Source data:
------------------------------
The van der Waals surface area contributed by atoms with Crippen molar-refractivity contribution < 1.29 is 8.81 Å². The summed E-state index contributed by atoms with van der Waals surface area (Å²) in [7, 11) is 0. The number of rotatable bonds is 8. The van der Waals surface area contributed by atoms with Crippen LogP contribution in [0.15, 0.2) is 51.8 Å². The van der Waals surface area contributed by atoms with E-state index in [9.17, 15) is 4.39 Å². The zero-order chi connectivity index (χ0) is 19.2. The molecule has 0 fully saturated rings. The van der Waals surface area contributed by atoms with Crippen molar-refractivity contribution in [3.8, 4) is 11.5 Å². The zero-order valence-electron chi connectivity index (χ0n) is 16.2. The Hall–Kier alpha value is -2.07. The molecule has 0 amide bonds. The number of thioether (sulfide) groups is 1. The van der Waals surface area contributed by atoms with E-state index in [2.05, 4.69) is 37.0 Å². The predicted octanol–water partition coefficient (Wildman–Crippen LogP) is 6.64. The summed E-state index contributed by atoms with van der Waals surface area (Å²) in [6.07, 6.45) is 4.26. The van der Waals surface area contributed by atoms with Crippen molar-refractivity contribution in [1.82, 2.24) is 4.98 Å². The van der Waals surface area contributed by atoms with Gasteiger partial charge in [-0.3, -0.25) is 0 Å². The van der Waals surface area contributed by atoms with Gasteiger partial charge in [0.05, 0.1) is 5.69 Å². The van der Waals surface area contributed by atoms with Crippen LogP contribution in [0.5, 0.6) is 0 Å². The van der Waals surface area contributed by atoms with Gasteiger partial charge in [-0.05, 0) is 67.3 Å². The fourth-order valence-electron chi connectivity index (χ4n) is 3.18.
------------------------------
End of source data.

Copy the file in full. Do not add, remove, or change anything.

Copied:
The van der Waals surface area contributed by atoms with Crippen molar-refractivity contribution < 1.29 is 8.81 Å². The summed E-state index contributed by atoms with van der Waals surface area (Å²) in [7, 11) is 0. The number of rotatable bonds is 8. The van der Waals surface area contributed by atoms with Crippen LogP contribution in [0.15, 0.2) is 51.8 Å². The van der Waals surface area contributed by atoms with E-state index in [9.17, 15) is 4.39 Å². The zero-order chi connectivity index (χ0) is 19.2. The molecule has 0 fully saturated rings. The van der Waals surface area contributed by atoms with Crippen molar-refractivity contribution in [3.8, 4) is 11.5 Å². The zero-order valence-electron chi connectivity index (χ0n) is 16.2. The Hall–Kier alpha value is -2.07. The molecule has 0 amide bonds. The number of thioether (sulfide) groups is 1. The van der Waals surface area contributed by atoms with E-state index in [2.05, 4.69) is 37.0 Å². The predicted octanol–water partition coefficient (Wildman–Crippen LogP) is 6.64. The summed E-state index contributed by atoms with van der Waals surface area (Å²) in [6.07, 6.45) is 4.26. The van der Waals surface area contributed by atoms with Crippen molar-refractivity contribution in [1.82, 2.24) is 4.98 Å². The van der Waals surface area contributed by atoms with Gasteiger partial charge in [-0.3, -0.25) is 0 Å². The van der Waals surface area contributed by atoms with Gasteiger partial charge in [0.05, 0.1) is 5.69 Å². The van der Waals surface area contributed by atoms with Crippen LogP contribution in [0.5, 0.6) is 0 Å². The van der Waals surface area contributed by atoms with Gasteiger partial charge in [-0.05, 0) is 67.3 Å². The fourth-order valence-electron chi connectivity index (χ4n) is 3.18.